Lobules of liver


Visualization of liver lobules, with a central vein running through the middle of each, intersperesed with portal triads (a branch of the hepatic artery, hepatic vein, and a bile duct). Hexagonal-shaped liver lobules are composed of plates of hepaocytes radiating out from a central vein; at each of the six corners of the lobule is a portal triad composed of a hepatic artery and portal vein as well as a bile duct. Blood from the hepatic artery and portal vein travels through the lobules in capillaries called sinusoids, is processed by the hepatocytes, and empties into the central vein. Flowing in the opposite direction, bile produced in the hepatocytes flows through bile canaliculi that run towards the bile ducts in the portal triads; these bile ducts eventually empty into the common hepatic ducts that direct bile toward the duodenum. Besides processing incoming nutrients and producing bile, hepatocytes also store vitamins and detoxify the blood.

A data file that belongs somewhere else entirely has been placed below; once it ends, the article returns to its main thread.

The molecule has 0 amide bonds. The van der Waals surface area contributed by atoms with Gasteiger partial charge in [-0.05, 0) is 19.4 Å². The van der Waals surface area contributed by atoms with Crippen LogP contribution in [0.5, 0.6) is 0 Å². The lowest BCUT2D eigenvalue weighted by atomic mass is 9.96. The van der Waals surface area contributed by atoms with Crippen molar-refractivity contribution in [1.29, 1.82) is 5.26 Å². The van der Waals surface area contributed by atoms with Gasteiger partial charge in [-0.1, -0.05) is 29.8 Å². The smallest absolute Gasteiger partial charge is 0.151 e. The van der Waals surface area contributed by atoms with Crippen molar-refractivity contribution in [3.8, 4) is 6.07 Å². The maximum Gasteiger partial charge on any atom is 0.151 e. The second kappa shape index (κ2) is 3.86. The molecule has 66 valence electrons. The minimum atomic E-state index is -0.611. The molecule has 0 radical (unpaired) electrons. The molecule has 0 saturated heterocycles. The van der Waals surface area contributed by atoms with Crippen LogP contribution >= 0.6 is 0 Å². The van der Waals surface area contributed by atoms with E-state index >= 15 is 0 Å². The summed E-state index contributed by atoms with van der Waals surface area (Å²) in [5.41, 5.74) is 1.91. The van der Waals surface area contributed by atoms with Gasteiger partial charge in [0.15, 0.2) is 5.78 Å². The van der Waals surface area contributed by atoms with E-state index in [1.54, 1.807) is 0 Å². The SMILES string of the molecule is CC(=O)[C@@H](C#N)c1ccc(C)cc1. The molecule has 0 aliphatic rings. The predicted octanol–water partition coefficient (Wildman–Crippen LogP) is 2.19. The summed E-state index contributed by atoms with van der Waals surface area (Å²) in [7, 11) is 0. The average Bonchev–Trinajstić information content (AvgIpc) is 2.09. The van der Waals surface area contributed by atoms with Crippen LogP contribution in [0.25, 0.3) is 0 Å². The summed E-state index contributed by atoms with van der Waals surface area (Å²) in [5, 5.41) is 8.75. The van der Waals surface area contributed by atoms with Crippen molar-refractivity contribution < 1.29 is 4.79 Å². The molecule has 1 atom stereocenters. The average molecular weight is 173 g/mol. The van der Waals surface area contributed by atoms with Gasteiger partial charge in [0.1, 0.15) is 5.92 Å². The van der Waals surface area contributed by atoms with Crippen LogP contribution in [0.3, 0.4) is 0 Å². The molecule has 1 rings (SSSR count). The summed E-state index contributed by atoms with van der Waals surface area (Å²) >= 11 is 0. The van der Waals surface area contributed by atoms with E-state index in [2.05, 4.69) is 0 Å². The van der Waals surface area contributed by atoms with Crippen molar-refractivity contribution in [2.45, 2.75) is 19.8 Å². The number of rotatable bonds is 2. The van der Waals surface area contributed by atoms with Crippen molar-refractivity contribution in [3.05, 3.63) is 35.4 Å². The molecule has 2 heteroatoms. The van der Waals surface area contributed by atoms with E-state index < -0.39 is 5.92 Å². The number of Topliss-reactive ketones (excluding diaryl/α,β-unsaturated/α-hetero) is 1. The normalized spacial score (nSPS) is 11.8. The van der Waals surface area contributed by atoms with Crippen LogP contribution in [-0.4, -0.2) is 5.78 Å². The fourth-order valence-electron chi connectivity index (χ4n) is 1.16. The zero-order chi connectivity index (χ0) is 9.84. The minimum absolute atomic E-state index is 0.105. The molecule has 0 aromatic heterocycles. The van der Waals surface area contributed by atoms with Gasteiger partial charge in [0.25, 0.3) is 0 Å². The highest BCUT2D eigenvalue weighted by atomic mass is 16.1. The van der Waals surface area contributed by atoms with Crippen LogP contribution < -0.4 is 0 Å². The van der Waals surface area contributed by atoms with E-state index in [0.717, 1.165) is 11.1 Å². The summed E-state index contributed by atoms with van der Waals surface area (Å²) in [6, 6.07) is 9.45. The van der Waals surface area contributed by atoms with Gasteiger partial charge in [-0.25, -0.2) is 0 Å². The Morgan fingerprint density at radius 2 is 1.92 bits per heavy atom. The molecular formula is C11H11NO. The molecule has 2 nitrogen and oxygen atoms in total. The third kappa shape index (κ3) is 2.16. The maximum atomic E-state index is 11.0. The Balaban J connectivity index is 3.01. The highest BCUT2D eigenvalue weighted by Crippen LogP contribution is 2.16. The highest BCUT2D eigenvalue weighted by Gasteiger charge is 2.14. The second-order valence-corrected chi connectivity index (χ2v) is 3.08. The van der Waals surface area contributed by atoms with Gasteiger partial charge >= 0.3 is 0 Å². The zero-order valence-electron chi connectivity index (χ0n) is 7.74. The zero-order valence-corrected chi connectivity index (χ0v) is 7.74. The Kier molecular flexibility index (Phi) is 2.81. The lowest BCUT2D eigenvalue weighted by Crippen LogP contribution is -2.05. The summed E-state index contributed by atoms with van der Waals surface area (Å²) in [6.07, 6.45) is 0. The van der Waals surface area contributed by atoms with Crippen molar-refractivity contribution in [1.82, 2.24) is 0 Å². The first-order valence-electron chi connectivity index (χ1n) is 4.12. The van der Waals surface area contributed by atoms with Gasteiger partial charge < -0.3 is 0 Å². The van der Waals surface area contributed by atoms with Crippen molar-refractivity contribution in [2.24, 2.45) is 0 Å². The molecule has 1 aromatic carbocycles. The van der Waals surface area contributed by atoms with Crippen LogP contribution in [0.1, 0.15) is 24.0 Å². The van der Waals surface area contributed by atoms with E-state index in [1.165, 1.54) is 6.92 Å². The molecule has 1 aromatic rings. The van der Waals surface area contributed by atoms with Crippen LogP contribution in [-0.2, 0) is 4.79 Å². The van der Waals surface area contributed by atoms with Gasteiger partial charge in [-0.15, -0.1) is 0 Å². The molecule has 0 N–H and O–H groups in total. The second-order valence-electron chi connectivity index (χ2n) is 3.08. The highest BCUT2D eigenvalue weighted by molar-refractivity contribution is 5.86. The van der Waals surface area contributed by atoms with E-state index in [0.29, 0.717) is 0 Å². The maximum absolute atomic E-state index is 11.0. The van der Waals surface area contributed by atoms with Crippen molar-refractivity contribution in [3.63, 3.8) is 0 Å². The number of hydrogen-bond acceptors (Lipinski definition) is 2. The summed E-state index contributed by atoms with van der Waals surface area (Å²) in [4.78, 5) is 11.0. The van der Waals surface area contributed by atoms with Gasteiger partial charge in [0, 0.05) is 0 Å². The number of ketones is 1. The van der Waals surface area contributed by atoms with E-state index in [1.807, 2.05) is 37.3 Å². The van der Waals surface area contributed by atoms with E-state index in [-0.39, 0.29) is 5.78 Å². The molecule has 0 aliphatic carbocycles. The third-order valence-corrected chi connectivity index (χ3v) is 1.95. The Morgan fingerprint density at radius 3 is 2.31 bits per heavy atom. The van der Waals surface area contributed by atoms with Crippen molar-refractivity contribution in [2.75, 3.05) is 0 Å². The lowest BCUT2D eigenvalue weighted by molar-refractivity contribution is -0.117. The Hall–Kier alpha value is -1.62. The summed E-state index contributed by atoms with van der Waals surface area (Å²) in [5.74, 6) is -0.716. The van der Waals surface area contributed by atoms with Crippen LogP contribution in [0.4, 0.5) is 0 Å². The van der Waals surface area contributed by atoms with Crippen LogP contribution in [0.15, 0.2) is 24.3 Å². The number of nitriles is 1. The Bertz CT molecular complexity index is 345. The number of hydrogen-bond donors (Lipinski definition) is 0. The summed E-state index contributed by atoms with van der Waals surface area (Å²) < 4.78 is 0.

A hepatic lobule is a small division of the liver defined at the histological scale. It should not be confused with the anatomic lobes of the liver (caudate lobe, quadrate lobe, left lobe, and right lobe), or any of the functional lobe classification systems.

The two-dimensional microarchitecture of the liver can be viewed from multiple different perspectives:

The term "hepatic lobule", without qualification, typically refers to the classical lobule.


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